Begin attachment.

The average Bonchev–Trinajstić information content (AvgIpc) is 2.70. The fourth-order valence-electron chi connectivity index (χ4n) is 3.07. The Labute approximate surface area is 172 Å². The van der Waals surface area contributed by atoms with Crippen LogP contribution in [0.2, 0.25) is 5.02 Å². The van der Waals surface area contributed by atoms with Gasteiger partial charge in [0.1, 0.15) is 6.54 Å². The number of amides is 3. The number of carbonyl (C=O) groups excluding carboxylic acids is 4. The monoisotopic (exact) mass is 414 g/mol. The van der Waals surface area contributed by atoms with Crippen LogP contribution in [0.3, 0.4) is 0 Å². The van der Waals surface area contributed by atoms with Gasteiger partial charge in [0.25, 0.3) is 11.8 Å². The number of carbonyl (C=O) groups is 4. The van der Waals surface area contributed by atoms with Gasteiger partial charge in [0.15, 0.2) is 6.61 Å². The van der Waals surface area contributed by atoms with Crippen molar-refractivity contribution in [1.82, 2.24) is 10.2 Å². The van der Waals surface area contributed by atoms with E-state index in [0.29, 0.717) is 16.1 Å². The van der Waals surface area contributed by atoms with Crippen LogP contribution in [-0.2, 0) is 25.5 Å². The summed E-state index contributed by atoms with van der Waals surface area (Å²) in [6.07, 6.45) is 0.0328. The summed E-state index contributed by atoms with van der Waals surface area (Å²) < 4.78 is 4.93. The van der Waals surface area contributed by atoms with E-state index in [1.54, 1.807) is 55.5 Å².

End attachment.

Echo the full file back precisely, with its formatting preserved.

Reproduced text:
The average Bonchev–Trinajstić information content (AvgIpc) is 2.70. The fourth-order valence-electron chi connectivity index (χ4n) is 3.07. The Labute approximate surface area is 172 Å². The van der Waals surface area contributed by atoms with Crippen LogP contribution in [0.2, 0.25) is 5.02 Å². The van der Waals surface area contributed by atoms with Gasteiger partial charge in [0.1, 0.15) is 6.54 Å². The number of amides is 3. The number of carbonyl (C=O) groups excluding carboxylic acids is 4. The monoisotopic (exact) mass is 414 g/mol. The van der Waals surface area contributed by atoms with Crippen LogP contribution in [0.3, 0.4) is 0 Å². The van der Waals surface area contributed by atoms with Gasteiger partial charge in [0.25, 0.3) is 11.8 Å². The number of carbonyl (C=O) groups is 4. The van der Waals surface area contributed by atoms with Gasteiger partial charge in [0.15, 0.2) is 6.61 Å². The van der Waals surface area contributed by atoms with Crippen molar-refractivity contribution in [1.82, 2.24) is 10.2 Å². The van der Waals surface area contributed by atoms with E-state index in [0.29, 0.717) is 16.1 Å². The van der Waals surface area contributed by atoms with Crippen LogP contribution in [-0.2, 0) is 25.5 Å². The summed E-state index contributed by atoms with van der Waals surface area (Å²) in [6.07, 6.45) is 0.0328. The summed E-state index contributed by atoms with van der Waals surface area (Å²) < 4.78 is 4.93. The van der Waals surface area contributed by atoms with E-state index in [1.54, 1.807) is 55.5 Å².